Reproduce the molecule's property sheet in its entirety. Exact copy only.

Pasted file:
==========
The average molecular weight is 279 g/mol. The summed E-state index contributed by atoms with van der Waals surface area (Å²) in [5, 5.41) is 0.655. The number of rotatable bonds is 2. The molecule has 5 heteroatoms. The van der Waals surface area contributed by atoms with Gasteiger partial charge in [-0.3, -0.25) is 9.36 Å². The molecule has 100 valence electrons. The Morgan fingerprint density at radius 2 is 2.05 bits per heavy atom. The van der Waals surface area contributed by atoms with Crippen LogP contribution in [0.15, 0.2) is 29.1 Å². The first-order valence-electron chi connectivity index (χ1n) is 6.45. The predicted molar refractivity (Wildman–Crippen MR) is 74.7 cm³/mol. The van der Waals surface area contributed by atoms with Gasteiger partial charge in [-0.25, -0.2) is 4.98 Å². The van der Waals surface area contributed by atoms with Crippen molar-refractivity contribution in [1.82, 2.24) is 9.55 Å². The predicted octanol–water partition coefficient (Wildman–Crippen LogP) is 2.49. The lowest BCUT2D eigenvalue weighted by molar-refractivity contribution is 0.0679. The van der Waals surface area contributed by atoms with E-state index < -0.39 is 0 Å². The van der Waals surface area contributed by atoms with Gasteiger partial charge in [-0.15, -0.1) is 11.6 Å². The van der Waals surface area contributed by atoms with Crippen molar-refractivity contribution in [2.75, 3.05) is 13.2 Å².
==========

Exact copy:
The average molecular weight is 279 g/mol. The summed E-state index contributed by atoms with van der Waals surface area (Å²) in [5, 5.41) is 0.655. The number of rotatable bonds is 2. The molecule has 5 heteroatoms. The van der Waals surface area contributed by atoms with Gasteiger partial charge in [-0.3, -0.25) is 9.36 Å². The molecule has 100 valence electrons. The Morgan fingerprint density at radius 2 is 2.05 bits per heavy atom. The van der Waals surface area contributed by atoms with Crippen LogP contribution in [0.15, 0.2) is 29.1 Å². The first-order valence-electron chi connectivity index (χ1n) is 6.45. The predicted molar refractivity (Wildman–Crippen MR) is 74.7 cm³/mol. The van der Waals surface area contributed by atoms with Gasteiger partial charge in [-0.25, -0.2) is 4.98 Å². The van der Waals surface area contributed by atoms with Crippen molar-refractivity contribution in [1.82, 2.24) is 9.55 Å². The predicted octanol–water partition coefficient (Wildman–Crippen LogP) is 2.49. The lowest BCUT2D eigenvalue weighted by molar-refractivity contribution is 0.0679. The van der Waals surface area contributed by atoms with E-state index < -0.39 is 0 Å². The van der Waals surface area contributed by atoms with Gasteiger partial charge in [-0.15, -0.1) is 11.6 Å². The van der Waals surface area contributed by atoms with Crippen molar-refractivity contribution in [2.75, 3.05) is 13.2 Å².